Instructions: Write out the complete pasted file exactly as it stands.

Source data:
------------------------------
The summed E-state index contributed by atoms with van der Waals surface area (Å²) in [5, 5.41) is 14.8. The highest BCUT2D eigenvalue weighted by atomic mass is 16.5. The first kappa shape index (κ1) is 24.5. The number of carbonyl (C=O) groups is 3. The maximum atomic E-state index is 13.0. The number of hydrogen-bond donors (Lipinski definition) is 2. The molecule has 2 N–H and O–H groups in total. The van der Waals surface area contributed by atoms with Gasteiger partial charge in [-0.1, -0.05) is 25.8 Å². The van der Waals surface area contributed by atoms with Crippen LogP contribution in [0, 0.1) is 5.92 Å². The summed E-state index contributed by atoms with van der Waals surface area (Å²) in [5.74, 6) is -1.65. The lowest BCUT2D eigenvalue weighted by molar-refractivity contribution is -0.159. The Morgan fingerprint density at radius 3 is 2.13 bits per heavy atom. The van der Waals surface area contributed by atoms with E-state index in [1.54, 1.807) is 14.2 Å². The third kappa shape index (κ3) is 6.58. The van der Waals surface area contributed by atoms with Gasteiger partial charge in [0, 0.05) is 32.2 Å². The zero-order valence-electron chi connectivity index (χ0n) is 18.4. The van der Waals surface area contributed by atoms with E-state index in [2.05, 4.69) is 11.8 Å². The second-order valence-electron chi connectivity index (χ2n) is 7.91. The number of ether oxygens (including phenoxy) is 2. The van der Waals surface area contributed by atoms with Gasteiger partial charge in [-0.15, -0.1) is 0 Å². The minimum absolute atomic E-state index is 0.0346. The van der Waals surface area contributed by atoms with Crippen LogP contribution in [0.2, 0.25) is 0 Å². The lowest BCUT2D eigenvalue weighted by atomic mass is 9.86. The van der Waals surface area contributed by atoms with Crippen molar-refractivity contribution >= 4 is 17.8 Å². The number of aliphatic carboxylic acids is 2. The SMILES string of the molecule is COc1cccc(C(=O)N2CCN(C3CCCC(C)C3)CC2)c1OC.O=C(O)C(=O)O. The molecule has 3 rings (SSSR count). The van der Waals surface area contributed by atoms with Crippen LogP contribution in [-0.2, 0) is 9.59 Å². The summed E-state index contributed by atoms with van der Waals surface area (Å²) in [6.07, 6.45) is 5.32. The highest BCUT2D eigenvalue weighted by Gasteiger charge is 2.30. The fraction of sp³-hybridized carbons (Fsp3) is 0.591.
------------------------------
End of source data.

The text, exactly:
The summed E-state index contributed by atoms with van der Waals surface area (Å²) in [5, 5.41) is 14.8. The highest BCUT2D eigenvalue weighted by atomic mass is 16.5. The first kappa shape index (κ1) is 24.5. The number of carbonyl (C=O) groups is 3. The maximum atomic E-state index is 13.0. The number of hydrogen-bond donors (Lipinski definition) is 2. The molecule has 2 N–H and O–H groups in total. The van der Waals surface area contributed by atoms with Gasteiger partial charge in [-0.1, -0.05) is 25.8 Å². The van der Waals surface area contributed by atoms with Crippen LogP contribution in [0, 0.1) is 5.92 Å². The summed E-state index contributed by atoms with van der Waals surface area (Å²) in [5.74, 6) is -1.65. The lowest BCUT2D eigenvalue weighted by molar-refractivity contribution is -0.159. The Morgan fingerprint density at radius 3 is 2.13 bits per heavy atom. The van der Waals surface area contributed by atoms with E-state index in [1.54, 1.807) is 14.2 Å². The third kappa shape index (κ3) is 6.58. The van der Waals surface area contributed by atoms with Gasteiger partial charge in [0, 0.05) is 32.2 Å². The zero-order valence-electron chi connectivity index (χ0n) is 18.4. The van der Waals surface area contributed by atoms with E-state index in [2.05, 4.69) is 11.8 Å². The second-order valence-electron chi connectivity index (χ2n) is 7.91. The number of ether oxygens (including phenoxy) is 2. The van der Waals surface area contributed by atoms with Gasteiger partial charge in [-0.15, -0.1) is 0 Å². The minimum absolute atomic E-state index is 0.0346. The van der Waals surface area contributed by atoms with Crippen LogP contribution in [0.2, 0.25) is 0 Å². The lowest BCUT2D eigenvalue weighted by atomic mass is 9.86. The van der Waals surface area contributed by atoms with Crippen molar-refractivity contribution >= 4 is 17.8 Å². The number of aliphatic carboxylic acids is 2. The SMILES string of the molecule is COc1cccc(C(=O)N2CCN(C3CCCC(C)C3)CC2)c1OC.O=C(O)C(=O)O. The molecule has 3 rings (SSSR count). The van der Waals surface area contributed by atoms with Crippen LogP contribution in [-0.2, 0) is 9.59 Å². The summed E-state index contributed by atoms with van der Waals surface area (Å²) in [6.07, 6.45) is 5.32. The highest BCUT2D eigenvalue weighted by Gasteiger charge is 2.30. The fraction of sp³-hybridized carbons (Fsp3) is 0.591.